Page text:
Fish

Joe Parks / Flickr Creative Commons

The number of returning chinook salmon on the Columbia River has taken a dramatic upswing. Over the weekend, 107,000 chinook salmon climbed the fish ladder at Bonneville dam.

A spokeswoman with the Columbia Inter Tribal Fish Commission, Sara Thompson, says those numbers set a new record.

Chinook Salmon
Roger Tabor / USFWS Pacific

Blaine County commissioners in central Idaho have approved permits what will allow workers to improve fish passage on a key stream for chinook salmon, steelhead and bull trout.

The Idaho Mountain Express reports that commissioners last week approved work expected to start this week on Pole Creek.

The creek is designated critical habitat for the fish.

The stream-alteration and flood plain conditional-use permit means a culvert on private property that impedes fish passage will be replaced with a bridge.

Chinook Salmon, fish
Pacific Northwest National Lab / Flickr Creative Commons

Hundreds of adult chinook salmon needed to create future generations have been killed after rainstorms sent sediment into a fish trap on the South Fork of the Salmon River in central Idaho.

Officials tell the Idaho Statesman that the loss means significantly fewer adult chinook salmon will return to the South Fork Salmon in 2018.

The Idaho Department of Fish and Game says the rain event on Aug. 6 caused sediment to flow into holding ponds and suffocate the fish.

Courtesy Idaho Power

This, folks, is a 470-pound sturgeon that was recently reeled in, tagged, and released by Idaho Power. The 10-foot-long female was caught in Hells Canyon on the Snake River. Did we mention this fish is 75 years old? That means she was born in 1939, when Franklin D. Roosevelt was President.

Oregon Department of Forestry / Flickr Creative Commons

Idaho has long restricted cutting down trees along stream banks as a way to keep water cool for trout and a salmon. On July 1, an updated version of the so-called shade rule goes into effect.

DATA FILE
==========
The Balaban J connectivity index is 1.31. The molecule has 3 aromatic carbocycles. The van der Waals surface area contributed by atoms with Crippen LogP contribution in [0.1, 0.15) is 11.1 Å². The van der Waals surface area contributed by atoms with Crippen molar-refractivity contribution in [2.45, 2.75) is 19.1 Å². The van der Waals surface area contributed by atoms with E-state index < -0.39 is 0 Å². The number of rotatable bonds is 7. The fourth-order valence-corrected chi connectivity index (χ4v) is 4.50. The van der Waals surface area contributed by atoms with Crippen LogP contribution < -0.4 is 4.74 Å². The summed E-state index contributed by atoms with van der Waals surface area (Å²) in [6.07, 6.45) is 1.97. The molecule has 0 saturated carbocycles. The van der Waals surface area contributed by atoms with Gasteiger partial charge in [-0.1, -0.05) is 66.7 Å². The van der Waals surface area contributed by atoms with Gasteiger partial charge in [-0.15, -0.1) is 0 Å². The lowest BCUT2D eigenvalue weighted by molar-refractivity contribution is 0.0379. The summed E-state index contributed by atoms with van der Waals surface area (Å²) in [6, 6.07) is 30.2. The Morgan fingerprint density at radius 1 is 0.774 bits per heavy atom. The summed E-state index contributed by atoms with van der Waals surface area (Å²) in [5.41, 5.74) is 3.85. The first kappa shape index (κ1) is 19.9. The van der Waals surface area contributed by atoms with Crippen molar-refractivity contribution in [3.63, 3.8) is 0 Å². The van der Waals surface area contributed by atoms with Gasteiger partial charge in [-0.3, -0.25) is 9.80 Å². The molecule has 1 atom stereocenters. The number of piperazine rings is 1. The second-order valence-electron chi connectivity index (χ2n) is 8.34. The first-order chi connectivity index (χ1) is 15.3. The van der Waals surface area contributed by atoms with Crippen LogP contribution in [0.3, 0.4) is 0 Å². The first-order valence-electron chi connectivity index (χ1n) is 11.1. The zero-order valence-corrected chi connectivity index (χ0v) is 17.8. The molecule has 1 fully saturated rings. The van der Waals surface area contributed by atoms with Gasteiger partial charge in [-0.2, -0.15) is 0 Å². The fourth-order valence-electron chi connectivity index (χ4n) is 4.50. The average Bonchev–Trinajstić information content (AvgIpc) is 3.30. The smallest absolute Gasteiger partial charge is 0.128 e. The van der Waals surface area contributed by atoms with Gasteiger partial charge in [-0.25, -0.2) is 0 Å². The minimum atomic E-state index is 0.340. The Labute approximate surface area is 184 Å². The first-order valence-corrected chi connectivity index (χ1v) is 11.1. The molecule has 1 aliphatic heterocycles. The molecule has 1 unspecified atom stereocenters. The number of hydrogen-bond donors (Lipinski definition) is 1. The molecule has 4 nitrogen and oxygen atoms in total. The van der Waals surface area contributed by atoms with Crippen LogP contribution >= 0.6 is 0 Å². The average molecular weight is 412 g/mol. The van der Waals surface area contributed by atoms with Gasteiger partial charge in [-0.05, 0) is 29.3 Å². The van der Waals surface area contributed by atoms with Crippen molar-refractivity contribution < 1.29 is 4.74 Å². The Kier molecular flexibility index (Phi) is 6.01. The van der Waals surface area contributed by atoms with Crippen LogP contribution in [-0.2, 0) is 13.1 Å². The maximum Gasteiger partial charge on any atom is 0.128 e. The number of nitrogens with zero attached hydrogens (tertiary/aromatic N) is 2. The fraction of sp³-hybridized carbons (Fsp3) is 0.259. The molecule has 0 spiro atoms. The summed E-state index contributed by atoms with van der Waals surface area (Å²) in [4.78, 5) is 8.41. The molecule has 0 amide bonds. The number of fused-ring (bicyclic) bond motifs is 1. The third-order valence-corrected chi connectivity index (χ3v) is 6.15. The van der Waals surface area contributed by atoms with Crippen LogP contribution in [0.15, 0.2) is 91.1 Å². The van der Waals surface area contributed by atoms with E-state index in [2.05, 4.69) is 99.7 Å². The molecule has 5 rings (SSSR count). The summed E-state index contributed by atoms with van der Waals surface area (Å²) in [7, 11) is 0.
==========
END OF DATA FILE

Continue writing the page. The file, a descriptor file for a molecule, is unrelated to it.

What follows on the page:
The U.S. Bureau of Reclamation is boosting the amount of water flowing in the Snake River in an effort to help native fish between Palisades Reservoir and Shoshone Falls.

Michael Beus with the Bureau of Reclamation in Heyburn, Idaho told The Times-News that the faster, deeper flow will give native cutthroat trout an advantage over invasive rainbow trout.

The bureau has been increasing flows every year since 2004.

Many parts of the U.S. have been getting warmer over the past several decades, and also experiencing persistent drought. Wildlife often can't adjust. Among the species that are struggling is one of the American West's most highly prized fish — the cutthroat trout.

In springtime, you can find young cutthroats in the tiny streams of Montana's Shields Basin. Bend over and look closely and you might see a 2-inch fish wriggling out from under a submerged rock — the spawn of native cutthroats.

Chinook Salmon, fish
Pacific Northwest National Lab / Flickr Creative Commons

The Snake River's fall chinook salmon are making a comeback.

There were just 78 wild chinook salmon counted at the Lower Granite Dam in 1990. Last year, more than 20,000 of the wild salmon were counted, and 75,846 wild and hatchery-born fall chinook total.